Loving Life on the Land

AlDEN MCRAE – As we move into the uncertain age of climate change, it’s a natural reaction to feel a certain amount of guilt from our human role in this new reality. It’s important not to turn away from nature, though. Now, more than ever, is the time to strengthen our relationships to the natural world. I believe that living close to nature raises our physical and especially our mental wellbeing. Along the way, we become more resilient for challenges that lie ahead. 

There are countless health benefits to being in nature, with more and more research investigating the specific reactions that occur between humans and the environment. One recent study concluded that contact with nature can reduce “obesity, cardiovascular disease, depression, and anxiety.” Indigenous people hold deep knowledge that teaches about humans’ relationship to the earth. 

I’ll share some of my own everyday experiences to seeking out time and space in nature. 

As a young adult straight out of university, I was undecided on my life’s direction. The only thing I knew for certain was that I wanted to grow my connection to nature and to become more self-reliant. Rather than going on to pursue a Master’s degree, securing full time employment, buying a new car or my first house, I chose to be in nature: travelling, farming, and learning how to live off grid. 

While I deliberated on my future, my hands were busy learning to work with the land. I was going back to the basics, sensing how the essential life systems work. Nature has been my guide. 

Choosing this path has become both a journey and a full lifestyle. The physicality of planting trees, growing gardens, harvesting wood, and building shelters keeps you fit and focused. It also gives you purpose; the ability to fulfil your basic needs, and those of others, is deeply gratifying and satisfying. 

Experiencing the returning cycles of the seasons, witnessing how the trees, animals, and the soil overcome adversity teaches you a great deal about patience, toughness, and the driving instinct to survive.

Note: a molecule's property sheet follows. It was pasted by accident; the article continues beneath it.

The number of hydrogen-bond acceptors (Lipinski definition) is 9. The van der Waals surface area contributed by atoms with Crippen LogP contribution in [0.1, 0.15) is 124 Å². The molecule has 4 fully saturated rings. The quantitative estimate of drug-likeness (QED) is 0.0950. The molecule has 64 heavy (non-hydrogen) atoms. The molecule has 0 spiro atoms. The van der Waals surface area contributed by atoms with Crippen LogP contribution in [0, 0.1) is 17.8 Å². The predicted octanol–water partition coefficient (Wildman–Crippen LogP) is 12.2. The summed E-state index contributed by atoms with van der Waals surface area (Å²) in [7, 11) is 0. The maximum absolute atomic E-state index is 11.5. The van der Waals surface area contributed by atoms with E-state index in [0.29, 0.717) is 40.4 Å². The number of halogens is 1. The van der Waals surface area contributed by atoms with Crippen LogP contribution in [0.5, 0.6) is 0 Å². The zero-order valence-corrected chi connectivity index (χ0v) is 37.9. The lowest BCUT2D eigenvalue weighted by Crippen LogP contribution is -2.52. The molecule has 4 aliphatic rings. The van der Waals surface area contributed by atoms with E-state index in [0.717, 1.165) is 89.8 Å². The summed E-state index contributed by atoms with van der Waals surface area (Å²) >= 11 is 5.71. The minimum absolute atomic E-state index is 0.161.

Nature also gives you time for stillness and quiet. If you allow yourself the time in a forest for your heartbeat to slow down, your breath to deepen, then your mind will relax. 

We all have places we gravitate to: a certain bend in a river, a welcoming log, a sanctuary in the trees. Going to that place often is a great habit to have; my favourite places ground me and I measure my growth against the leaves or the fluctuating water level. 

I find endless joy from being out on the land; even places I have visited countless times are thrilling with every fresh encounter. My mind and body come alive through hiking, canoeing, photographing, giving way to a more intimate connection. Thankfully, the Peterborough area is full of astonishingly beautiful nature areas, and you needn’t leave the city to find pockets of natural wonder. 

This richness of these experiences gives me a deep sense of wellbeing; I feel happiest living simply, light on my feet, and with a clear mind. 

Other times, when I find myself in mental distress, I go to one of my favourite places to find my bearing again. Even if I can’t physically go to that place in the moment, I envision being there and I meditate. Through this I’ve begun to learn new approaches to making decisions and seeking success. Similarly, doctors in Shetland, Scotland have begun prescribing time in nature to patients to increase their mental and physical health.

It’s also wonderful that forest schools and nature education programs are spreading across Canada, so that young people will learn early on that they can always go to nature to feel empowered, safe and balanced. 

The benefits to being in nature extend beyond our own wellbeing. By spending time on the land and in our own backyards, we come to have knowledge, awareness and the ability to take the pulse of nature’s health. We gain tools to prepare for and adapt to the impacts of climate change. 

References:
1. “Nature Contact and Human Health: A Research Agenda,” Environmental Health Perspectives, 2017. 
2. “Doctors in Scotland can now prescribe nature,” World Economic Forum, 2018. 

Aiden McRae is a farmer-gardener and creator of Earthcall environmental blog: https://www.earthcall.ca

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